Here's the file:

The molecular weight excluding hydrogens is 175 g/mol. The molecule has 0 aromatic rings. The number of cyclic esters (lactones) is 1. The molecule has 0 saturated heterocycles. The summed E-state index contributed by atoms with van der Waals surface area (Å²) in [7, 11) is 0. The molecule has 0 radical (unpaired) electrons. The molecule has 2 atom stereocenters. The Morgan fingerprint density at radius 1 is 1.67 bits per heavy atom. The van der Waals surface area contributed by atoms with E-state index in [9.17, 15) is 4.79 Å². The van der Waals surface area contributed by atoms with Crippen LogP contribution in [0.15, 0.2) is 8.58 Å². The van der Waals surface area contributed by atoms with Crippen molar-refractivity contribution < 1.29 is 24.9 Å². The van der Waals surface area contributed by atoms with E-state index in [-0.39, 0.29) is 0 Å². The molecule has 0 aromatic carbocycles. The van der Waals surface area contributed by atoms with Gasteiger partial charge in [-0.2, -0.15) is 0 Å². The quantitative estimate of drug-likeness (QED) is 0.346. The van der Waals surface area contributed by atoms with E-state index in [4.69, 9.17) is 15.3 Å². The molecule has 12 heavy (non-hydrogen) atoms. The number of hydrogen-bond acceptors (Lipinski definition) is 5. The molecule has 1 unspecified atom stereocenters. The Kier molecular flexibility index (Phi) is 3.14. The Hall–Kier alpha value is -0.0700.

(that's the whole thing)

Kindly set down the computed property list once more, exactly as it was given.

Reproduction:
The molecular weight excluding hydrogens is 175 g/mol. The molecule has 0 aromatic rings. The number of cyclic esters (lactones) is 1. The molecule has 0 saturated heterocycles. The summed E-state index contributed by atoms with van der Waals surface area (Å²) in [7, 11) is 0. The molecule has 0 radical (unpaired) electrons. The molecule has 2 atom stereocenters. The Morgan fingerprint density at radius 1 is 1.67 bits per heavy atom. The van der Waals surface area contributed by atoms with E-state index in [9.17, 15) is 4.79 Å². The van der Waals surface area contributed by atoms with Crippen LogP contribution in [0.15, 0.2) is 8.58 Å². The van der Waals surface area contributed by atoms with Crippen molar-refractivity contribution < 1.29 is 24.9 Å². The van der Waals surface area contributed by atoms with E-state index in [-0.39, 0.29) is 0 Å². The molecule has 0 aromatic carbocycles. The van der Waals surface area contributed by atoms with Gasteiger partial charge in [-0.2, -0.15) is 0 Å². The quantitative estimate of drug-likeness (QED) is 0.346. The van der Waals surface area contributed by atoms with E-state index in [4.69, 9.17) is 15.3 Å². The molecule has 12 heavy (non-hydrogen) atoms. The number of hydrogen-bond acceptors (Lipinski definition) is 5. The molecule has 1 unspecified atom stereocenters. The Kier molecular flexibility index (Phi) is 3.14. The Hall–Kier alpha value is -0.0700.